Proust and the French Novel


Wallace Fowlie, in his A Reading of Proust, draws on his encyclopedic knowledge of French literature to situate Proust in that tradition. First, there is the timeless aspect of Proust, shared by many great writers

Whether Cervantes or Balzac, the novelist seeks to place man faithfully in the context of life, at the same time that he attempts to show him moving beyond the illusions of life. Within this double human reality, the particularized universe of the hero and the transformed picture of his universe, the novelist constructs his work. The customary daily object–a goblet in the story of Tristan, a bride’s bouquet in Madame Bovary, a madeleine cake in Du Côté de chez Swann,–is so transcribed and utilized as to become miraculous.

Two worlds, then are fused in the art of the novelist: a real world always to some degree familiar to us and recognizable–Dickens’ London, Kafka’s Prague, Proust’s Paris–and an unreal or possible world, strange to us, but which attracts us and which, in the case of Proust, grows so forcibly that it ends by dominating our own world. A great novel is the realm of grace in which there is no unimportant detail, where chance is abolished because it is always turned into something meaningful, where the characters understand all the parts of their world and where the novelist succeeds in establishing man’s consent to the things of his world, whether they prolong his happiness or his misery. Most of the seemingly insignificant events of our real life remain insignificant and disappear from our memory. The novelist, if he is Proust, resurrects the insignificant, conjures them up with their full setting, and discovers for them their real meaning. (4)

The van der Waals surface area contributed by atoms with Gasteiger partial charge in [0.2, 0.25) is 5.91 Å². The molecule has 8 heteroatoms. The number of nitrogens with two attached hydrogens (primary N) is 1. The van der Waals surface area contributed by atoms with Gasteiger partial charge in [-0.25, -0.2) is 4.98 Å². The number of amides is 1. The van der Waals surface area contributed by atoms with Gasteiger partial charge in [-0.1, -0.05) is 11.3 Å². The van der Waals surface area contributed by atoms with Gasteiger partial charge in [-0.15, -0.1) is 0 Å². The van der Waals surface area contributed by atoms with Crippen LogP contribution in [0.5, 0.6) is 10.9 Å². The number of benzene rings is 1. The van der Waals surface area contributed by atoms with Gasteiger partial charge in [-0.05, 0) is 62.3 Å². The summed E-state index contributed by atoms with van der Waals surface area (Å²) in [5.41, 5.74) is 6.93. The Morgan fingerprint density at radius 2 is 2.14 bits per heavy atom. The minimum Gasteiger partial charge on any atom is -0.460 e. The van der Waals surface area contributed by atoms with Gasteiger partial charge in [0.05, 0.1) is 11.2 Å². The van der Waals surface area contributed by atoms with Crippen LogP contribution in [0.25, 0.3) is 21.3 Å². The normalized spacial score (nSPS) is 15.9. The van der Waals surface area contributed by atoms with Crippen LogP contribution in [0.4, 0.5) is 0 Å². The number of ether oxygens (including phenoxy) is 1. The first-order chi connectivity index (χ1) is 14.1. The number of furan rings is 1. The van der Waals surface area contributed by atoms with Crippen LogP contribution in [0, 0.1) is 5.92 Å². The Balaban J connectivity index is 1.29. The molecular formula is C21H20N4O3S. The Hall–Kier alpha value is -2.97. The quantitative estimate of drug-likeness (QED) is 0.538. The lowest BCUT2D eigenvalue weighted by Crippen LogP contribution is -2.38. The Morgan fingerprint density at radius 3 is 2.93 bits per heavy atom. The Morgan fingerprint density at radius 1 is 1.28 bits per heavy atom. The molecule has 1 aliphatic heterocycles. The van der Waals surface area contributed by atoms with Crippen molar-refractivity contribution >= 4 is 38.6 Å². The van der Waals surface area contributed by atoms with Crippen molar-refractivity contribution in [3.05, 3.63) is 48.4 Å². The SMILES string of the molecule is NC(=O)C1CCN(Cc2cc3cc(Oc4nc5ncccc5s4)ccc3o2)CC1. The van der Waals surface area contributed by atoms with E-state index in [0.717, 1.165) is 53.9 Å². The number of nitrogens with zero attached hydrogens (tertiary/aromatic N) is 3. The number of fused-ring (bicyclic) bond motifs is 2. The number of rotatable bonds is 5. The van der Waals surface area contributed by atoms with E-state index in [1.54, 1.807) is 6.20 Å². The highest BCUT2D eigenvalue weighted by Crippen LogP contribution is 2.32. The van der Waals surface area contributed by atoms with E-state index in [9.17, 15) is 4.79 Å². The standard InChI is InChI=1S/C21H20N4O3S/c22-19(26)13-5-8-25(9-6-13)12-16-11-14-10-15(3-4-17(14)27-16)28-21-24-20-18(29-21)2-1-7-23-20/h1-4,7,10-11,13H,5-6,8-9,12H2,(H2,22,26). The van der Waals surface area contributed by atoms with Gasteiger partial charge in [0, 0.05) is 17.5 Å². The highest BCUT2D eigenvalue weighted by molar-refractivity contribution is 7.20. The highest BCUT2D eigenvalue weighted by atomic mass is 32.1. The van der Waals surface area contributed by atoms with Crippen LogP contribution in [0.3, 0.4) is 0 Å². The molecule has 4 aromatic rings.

And there is Proust placed in the specifically French tradition:

The intelligence with which a French artist considers his universe or his subject matter is part of his creativeness and his inspiration. It lends both a sense of economy and a sense of monotony to his work. It forces him back again and again to his own subject, as to his one obsession: the cult of energy in Stendhal, the necessary and heroic asceticism of the artist in Proust. This constancy of theme in a French novel reflects the constancy of the writer’s soul, his dedicated will. It explains to some extent the permanent shibboleth of all of French art–its classicism, whether it be the classicism of Racine, or the classicism of the Romantics, or that of André Gide. The term “classicism,” implies a sacrifice of human time and pleasure, as well as of all the extraneous elements in the work of art. It also implies the worship and practice of intelligence, and the belief that art is at the basis of civilization and of a given code of human behavior. The concept of classicism does not exclude a degree of stubbornness in the French artist, a will to return doggedly to the same problem, the same situation, the same work. A highly developed belief in the efficacy of human creativity lies behind a Gothic cathedral and the Comédie Humanine of Honoré de Balzac.